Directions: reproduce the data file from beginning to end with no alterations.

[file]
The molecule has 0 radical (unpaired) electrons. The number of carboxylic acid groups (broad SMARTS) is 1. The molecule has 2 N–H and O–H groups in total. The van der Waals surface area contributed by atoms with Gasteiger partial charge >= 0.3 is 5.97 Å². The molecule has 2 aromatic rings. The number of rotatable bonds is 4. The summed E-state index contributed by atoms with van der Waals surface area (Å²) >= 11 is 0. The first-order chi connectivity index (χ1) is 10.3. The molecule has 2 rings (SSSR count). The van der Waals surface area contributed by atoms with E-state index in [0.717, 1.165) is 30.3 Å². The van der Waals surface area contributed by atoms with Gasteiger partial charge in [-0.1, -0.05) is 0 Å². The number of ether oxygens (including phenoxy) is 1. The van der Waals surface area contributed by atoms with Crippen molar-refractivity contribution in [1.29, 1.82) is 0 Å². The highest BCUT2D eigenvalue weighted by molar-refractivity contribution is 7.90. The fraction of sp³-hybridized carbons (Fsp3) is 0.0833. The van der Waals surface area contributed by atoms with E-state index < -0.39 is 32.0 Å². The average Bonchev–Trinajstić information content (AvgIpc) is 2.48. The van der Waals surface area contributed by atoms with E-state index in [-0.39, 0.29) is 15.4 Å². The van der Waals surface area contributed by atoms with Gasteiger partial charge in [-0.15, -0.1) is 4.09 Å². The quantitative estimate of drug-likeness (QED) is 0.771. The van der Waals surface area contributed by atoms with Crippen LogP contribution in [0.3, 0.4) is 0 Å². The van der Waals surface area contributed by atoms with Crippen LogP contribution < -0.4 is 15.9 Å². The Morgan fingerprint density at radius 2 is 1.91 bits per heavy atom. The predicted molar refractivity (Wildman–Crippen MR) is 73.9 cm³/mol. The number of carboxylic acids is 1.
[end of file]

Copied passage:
The molecule has 0 radical (unpaired) electrons. The number of carboxylic acid groups (broad SMARTS) is 1. The molecule has 2 N–H and O–H groups in total. The van der Waals surface area contributed by atoms with Gasteiger partial charge >= 0.3 is 5.97 Å². The molecule has 2 aromatic rings. The number of rotatable bonds is 4. The summed E-state index contributed by atoms with van der Waals surface area (Å²) >= 11 is 0. The first-order chi connectivity index (χ1) is 10.3. The molecule has 2 rings (SSSR count). The van der Waals surface area contributed by atoms with E-state index in [0.717, 1.165) is 30.3 Å². The van der Waals surface area contributed by atoms with Gasteiger partial charge in [-0.1, -0.05) is 0 Å². The number of ether oxygens (including phenoxy) is 1. The van der Waals surface area contributed by atoms with Crippen molar-refractivity contribution in [1.29, 1.82) is 0 Å². The highest BCUT2D eigenvalue weighted by molar-refractivity contribution is 7.90. The fraction of sp³-hybridized carbons (Fsp3) is 0.0833. The van der Waals surface area contributed by atoms with E-state index < -0.39 is 32.0 Å². The average Bonchev–Trinajstić information content (AvgIpc) is 2.48. The van der Waals surface area contributed by atoms with E-state index in [-0.39, 0.29) is 15.4 Å². The van der Waals surface area contributed by atoms with Gasteiger partial charge in [-0.15, -0.1) is 4.09 Å². The quantitative estimate of drug-likeness (QED) is 0.771. The van der Waals surface area contributed by atoms with Crippen LogP contribution in [0.3, 0.4) is 0 Å². The van der Waals surface area contributed by atoms with Crippen LogP contribution < -0.4 is 15.9 Å². The Morgan fingerprint density at radius 2 is 1.91 bits per heavy atom. The predicted molar refractivity (Wildman–Crippen MR) is 73.9 cm³/mol. The number of carboxylic acids is 1.